Of a style often associated with Tanjore, the seat of the Vijayanagara empire.
43 cm / 16.9 inch
26.5 cm / 10.4 inch
at langet 6 mm
middle 5 mm
thickening at tip 11.5 mm
forte 43 mm
middle 28 mm
thickening at tip 11.5 mm
Iron, steel, gold, silver.
Scabbard: Wood, gold, cotton.
UK antiques market
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This katar has been sold in 2018.
A magnificent Indian katar with elaborately chiseled handle consisting of two side bars and two handlebars with melon-shaped midsections. The shape of these handles gives a clue to its age, probably the mid to late 17th century. Literally every square millimeter of the handle is chiseled in one way or another. All edges have beaded rims, a feature strongly associated with arms from the Tanjore armory.1
The handlebars are elaborately chiseled in openwork depicting ten figures, each one of the avatars of Vishnu, a prominent Hindu god that was considered the supreme Hindu god by the Vaishnava branch of Hinduism. The whole handle was once covered in thick gold and silver sheet, now mostly gone. The figures are not only articulated from the front but also their backs are chiseled in detail. It wasn't just for show, the depiction of these avatars was thought to infuse the weapon with divine power.
The ten avatars of Vishnu
Vishnu, the Hindu god of preservation, took many mortal shapes, or "avatar", in order to restore cosmic order. While he is considered to have had many more avatars, the list is often confined to 10, often with regional differences on particularly the 8th and 9th avatar. Many contain Buddha as one of the avatars, which united Hindus and Buddhists by accepting Buddhism as a legitimate branch of Hinduïsm. Some branches of Hinduïsm, in turn, rejected this idea.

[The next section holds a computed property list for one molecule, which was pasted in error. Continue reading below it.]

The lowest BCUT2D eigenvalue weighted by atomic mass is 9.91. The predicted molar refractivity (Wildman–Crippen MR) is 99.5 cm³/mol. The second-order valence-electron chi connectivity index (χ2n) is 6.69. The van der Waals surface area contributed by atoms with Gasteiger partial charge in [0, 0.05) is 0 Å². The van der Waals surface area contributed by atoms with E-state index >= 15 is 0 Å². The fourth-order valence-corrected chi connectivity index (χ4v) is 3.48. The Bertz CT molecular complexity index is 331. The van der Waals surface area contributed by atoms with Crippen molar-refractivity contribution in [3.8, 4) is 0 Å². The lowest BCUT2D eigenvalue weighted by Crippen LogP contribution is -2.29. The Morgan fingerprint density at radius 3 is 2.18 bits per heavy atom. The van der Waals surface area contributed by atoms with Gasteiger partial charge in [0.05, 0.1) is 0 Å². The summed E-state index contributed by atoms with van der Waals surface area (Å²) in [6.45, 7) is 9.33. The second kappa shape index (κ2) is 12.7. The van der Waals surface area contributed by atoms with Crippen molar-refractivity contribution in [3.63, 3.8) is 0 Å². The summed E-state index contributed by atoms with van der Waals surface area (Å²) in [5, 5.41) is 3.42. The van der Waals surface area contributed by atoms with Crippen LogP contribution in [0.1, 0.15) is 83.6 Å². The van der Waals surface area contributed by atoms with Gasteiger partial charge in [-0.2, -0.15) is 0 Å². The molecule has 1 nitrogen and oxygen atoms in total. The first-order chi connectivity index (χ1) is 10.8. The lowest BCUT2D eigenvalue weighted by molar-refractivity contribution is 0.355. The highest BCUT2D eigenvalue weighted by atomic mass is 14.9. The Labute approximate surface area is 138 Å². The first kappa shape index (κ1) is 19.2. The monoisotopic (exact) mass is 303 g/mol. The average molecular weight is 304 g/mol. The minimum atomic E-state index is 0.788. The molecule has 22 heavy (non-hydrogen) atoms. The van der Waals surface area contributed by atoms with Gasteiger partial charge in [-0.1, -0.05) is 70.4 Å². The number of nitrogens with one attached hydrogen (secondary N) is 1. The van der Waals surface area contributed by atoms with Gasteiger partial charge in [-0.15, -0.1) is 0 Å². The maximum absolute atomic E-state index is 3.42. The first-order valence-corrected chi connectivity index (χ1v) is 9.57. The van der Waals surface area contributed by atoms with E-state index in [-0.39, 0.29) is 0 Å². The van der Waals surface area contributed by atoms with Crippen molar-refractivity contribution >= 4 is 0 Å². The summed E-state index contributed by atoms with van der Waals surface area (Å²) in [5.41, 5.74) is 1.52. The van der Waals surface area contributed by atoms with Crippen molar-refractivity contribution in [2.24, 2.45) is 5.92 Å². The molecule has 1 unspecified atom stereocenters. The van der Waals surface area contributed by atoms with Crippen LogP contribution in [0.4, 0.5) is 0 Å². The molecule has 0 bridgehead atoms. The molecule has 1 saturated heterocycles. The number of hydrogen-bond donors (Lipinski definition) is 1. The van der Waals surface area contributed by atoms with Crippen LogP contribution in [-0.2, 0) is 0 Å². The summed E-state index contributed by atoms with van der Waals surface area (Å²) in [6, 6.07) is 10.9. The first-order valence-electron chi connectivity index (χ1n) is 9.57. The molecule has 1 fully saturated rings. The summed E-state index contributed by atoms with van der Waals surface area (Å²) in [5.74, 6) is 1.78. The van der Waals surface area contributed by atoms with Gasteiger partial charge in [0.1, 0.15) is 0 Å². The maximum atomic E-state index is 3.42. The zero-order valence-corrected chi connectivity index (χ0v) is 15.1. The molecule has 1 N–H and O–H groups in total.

For the deciphering of the avatars on the present katar, I looked at which lists were applied in Tamil Nadu in the 17th century: The time and place from which this katar most likely originates. The following list was in common use among Vishishtadvaita doctrine which was highly popular in Tamil Nadu and surrounding areas Karnataka,
Telangana, and Andhra Pradesh.
1. Matsya (the fish)
When a flood was to come that threatened to wipe out all life, Vishnu turned himself into the fish Matsya. He was caught by Manu, the ancestor of mankind. Matsya ordered Manu to build an ark in preparation of a flood that was to contain a pair of every living creature, and so it happened.
2. Kūrma (the tortoise)
When in ancient times the demons got so strong they were able to overpower the Gods, Vishnu ordered them to churn the ocean of milk in order to make the nectar of immortality to appear on its surface. The churning was done on a mountain, that was almost sinking in the sea. Vishnu turned himself into a giant turtle to support the mountain.
3. Varāha (the boar)
During the great flood, a demon had abducted the goddess of the earth, Prithivi and took her to the bottom of the ocean. Vishnu took the form of Varaāha, the boar-man, to dive to the bottom, defeat the demon and rescue Prithivi. He helped her make the world suitable for life again.
4. Narasimha (the lion)
As Narasimha, Vishnu defeated the powerful demon Hiranyakasipu that could not be injured by any weapon, not by man or animal, day or night, inside or outside. He defeated him by attacking at dusk (nor day or night), at the gate of his house (inside nor outside), being half-man half animal, using his claws.
5. Vāmana (the dwarf)
When Hiranyakasipu's grandfather Bali overpowered the world and banished the Gods from heaven, Vishnu took the form of Vāmana, the dwarf. He asked Bali if he could get a place to meditate, which he could encircle with three paces. Bali agreed, but Vāmana turned into a giant and his first pace encircled heaven, the second earth, and with the third he stomped Bali into the underworld where Bali became king.
6. Parashurāma (Rama with an axe)
Vishnu's avatar Parashurāma is the first warrior-saint. His father, a priest, had a wish granting cow that was stolen by the king. In revenge, Parashurāma killed the king. The king's son then killed Parashurāma's father. It resulted in a large scale war between the brahman caste to which Parashurāma belonged and the warrior caste of the king's son. After 21 fierce battles, Parashurāma finally won.